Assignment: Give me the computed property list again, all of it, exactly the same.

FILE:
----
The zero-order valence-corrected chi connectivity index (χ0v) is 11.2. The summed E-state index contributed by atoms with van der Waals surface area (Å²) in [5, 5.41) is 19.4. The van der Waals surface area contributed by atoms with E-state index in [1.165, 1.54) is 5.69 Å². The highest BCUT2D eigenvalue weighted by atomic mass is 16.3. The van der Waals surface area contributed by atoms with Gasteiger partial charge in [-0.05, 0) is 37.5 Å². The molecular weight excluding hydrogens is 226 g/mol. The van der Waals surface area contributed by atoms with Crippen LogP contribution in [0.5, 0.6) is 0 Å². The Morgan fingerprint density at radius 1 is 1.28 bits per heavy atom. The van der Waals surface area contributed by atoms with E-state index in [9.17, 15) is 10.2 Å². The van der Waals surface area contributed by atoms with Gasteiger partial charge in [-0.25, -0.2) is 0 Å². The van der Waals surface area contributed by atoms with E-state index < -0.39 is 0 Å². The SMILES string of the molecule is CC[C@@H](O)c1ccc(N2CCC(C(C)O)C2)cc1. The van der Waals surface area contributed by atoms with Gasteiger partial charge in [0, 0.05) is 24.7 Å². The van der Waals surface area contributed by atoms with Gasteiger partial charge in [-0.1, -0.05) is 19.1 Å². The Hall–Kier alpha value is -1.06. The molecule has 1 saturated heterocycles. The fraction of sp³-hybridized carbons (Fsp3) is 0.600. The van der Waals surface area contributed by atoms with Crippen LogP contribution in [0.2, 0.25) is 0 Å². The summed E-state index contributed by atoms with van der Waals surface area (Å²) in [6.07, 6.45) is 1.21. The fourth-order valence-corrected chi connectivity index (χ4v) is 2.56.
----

The zero-order valence-corrected chi connectivity index (χ0v) is 11.2. The summed E-state index contributed by atoms with van der Waals surface area (Å²) in [5, 5.41) is 19.4. The van der Waals surface area contributed by atoms with E-state index in [1.165, 1.54) is 5.69 Å². The highest BCUT2D eigenvalue weighted by atomic mass is 16.3. The van der Waals surface area contributed by atoms with Gasteiger partial charge in [-0.05, 0) is 37.5 Å². The molecular weight excluding hydrogens is 226 g/mol. The van der Waals surface area contributed by atoms with Crippen LogP contribution in [0.5, 0.6) is 0 Å². The Morgan fingerprint density at radius 1 is 1.28 bits per heavy atom. The van der Waals surface area contributed by atoms with E-state index in [9.17, 15) is 10.2 Å². The van der Waals surface area contributed by atoms with Gasteiger partial charge in [-0.25, -0.2) is 0 Å². The van der Waals surface area contributed by atoms with E-state index < -0.39 is 0 Å². The SMILES string of the molecule is CC[C@@H](O)c1ccc(N2CCC(C(C)O)C2)cc1. The van der Waals surface area contributed by atoms with Gasteiger partial charge in [0, 0.05) is 24.7 Å². The van der Waals surface area contributed by atoms with Gasteiger partial charge in [-0.1, -0.05) is 19.1 Å². The Hall–Kier alpha value is -1.06. The molecule has 1 saturated heterocycles. The fraction of sp³-hybridized carbons (Fsp3) is 0.600. The van der Waals surface area contributed by atoms with Crippen LogP contribution in [0.2, 0.25) is 0 Å². The summed E-state index contributed by atoms with van der Waals surface area (Å²) in [6.07, 6.45) is 1.21. The fourth-order valence-corrected chi connectivity index (χ4v) is 2.56.